Union University - Lest We Forget Yearbook (Jackson, TN)

 - Class of 1916

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Union University - Lest We Forget Yearbook (Jackson, TN) online yearbook collection, 1916 Edition, Cover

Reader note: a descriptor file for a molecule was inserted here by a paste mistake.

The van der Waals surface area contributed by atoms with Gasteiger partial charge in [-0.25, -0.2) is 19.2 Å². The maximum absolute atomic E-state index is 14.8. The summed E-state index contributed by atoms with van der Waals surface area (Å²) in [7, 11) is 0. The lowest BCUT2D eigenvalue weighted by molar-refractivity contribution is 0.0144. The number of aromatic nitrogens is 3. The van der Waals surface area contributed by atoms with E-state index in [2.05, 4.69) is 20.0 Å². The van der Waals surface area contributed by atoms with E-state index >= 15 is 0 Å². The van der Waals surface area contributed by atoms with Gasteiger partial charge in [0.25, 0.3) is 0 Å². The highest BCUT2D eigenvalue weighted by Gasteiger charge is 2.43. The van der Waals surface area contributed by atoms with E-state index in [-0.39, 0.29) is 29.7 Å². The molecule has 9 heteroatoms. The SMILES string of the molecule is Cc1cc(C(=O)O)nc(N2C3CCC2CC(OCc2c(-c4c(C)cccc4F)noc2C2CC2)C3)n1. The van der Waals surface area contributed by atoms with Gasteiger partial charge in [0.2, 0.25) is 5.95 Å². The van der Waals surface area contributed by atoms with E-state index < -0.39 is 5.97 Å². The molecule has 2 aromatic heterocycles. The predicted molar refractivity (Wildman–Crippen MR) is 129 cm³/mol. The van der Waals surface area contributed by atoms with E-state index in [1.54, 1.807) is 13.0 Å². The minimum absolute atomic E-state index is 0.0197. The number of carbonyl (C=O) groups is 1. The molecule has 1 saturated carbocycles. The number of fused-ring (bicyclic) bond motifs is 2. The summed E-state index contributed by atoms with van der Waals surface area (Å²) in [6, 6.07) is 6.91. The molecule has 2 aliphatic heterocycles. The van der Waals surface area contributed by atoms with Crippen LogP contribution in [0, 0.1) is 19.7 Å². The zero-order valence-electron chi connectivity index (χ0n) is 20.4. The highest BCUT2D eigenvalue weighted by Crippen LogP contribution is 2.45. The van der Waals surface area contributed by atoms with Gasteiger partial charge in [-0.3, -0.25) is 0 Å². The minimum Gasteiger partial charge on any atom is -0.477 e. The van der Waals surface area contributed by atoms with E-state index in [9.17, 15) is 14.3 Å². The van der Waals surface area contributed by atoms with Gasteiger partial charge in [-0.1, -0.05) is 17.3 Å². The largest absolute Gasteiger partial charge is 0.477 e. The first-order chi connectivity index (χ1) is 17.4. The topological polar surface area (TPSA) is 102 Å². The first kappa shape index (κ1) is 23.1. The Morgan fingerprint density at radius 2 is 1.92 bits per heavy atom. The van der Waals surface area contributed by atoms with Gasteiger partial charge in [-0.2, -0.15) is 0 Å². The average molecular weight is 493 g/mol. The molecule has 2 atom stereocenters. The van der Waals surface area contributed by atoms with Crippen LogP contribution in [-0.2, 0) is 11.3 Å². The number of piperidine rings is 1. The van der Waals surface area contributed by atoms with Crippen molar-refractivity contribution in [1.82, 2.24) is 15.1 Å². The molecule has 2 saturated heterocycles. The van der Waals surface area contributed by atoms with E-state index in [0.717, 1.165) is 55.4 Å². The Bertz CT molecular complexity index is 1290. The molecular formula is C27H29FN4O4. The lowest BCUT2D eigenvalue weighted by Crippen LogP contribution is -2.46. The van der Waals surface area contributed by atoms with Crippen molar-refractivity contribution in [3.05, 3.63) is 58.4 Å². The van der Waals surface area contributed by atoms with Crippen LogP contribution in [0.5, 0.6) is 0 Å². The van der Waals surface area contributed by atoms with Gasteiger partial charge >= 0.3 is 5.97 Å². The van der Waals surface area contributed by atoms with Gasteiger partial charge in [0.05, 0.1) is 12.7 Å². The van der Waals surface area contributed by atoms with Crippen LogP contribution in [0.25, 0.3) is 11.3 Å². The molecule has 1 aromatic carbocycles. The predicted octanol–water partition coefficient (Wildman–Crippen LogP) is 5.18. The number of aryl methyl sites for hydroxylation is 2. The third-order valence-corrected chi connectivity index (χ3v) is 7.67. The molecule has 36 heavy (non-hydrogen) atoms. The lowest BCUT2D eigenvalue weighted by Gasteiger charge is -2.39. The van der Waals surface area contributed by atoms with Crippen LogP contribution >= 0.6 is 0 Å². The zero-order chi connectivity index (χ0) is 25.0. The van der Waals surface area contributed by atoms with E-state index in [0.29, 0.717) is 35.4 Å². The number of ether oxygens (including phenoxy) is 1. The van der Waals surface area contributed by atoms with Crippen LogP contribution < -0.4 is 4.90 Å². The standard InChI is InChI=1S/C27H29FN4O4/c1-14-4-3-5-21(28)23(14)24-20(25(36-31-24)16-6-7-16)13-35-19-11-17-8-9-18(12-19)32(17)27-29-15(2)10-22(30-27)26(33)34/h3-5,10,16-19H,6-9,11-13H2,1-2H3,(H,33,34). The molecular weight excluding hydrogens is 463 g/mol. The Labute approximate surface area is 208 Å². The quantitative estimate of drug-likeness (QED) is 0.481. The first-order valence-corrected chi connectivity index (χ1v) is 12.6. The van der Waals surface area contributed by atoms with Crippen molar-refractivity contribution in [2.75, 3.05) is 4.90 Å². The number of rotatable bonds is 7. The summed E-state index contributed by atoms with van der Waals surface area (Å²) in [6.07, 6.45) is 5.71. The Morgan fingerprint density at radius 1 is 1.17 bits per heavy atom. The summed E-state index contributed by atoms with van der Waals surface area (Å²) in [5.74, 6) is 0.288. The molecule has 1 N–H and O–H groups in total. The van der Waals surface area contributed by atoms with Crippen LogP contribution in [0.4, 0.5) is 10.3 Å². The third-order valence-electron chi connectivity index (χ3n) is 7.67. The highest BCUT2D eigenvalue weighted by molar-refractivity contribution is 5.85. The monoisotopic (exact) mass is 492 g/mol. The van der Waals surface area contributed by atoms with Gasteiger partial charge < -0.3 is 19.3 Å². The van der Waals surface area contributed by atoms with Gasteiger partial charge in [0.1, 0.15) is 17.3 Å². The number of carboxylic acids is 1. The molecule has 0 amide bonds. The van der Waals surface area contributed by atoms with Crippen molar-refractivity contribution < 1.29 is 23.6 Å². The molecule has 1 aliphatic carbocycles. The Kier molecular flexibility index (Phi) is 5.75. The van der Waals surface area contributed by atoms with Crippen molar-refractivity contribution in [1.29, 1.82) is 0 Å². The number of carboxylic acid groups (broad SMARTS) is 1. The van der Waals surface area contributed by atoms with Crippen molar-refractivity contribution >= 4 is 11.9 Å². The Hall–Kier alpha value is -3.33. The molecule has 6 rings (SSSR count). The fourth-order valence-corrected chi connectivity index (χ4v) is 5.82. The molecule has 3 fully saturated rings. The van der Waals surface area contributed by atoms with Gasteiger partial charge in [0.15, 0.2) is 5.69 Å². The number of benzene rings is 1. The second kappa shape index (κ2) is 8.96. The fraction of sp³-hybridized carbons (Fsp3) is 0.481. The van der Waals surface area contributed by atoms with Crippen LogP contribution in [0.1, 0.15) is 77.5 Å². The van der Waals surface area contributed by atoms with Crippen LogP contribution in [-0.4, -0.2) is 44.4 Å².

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Text from Pages 1 - 176 of the 1916 volume: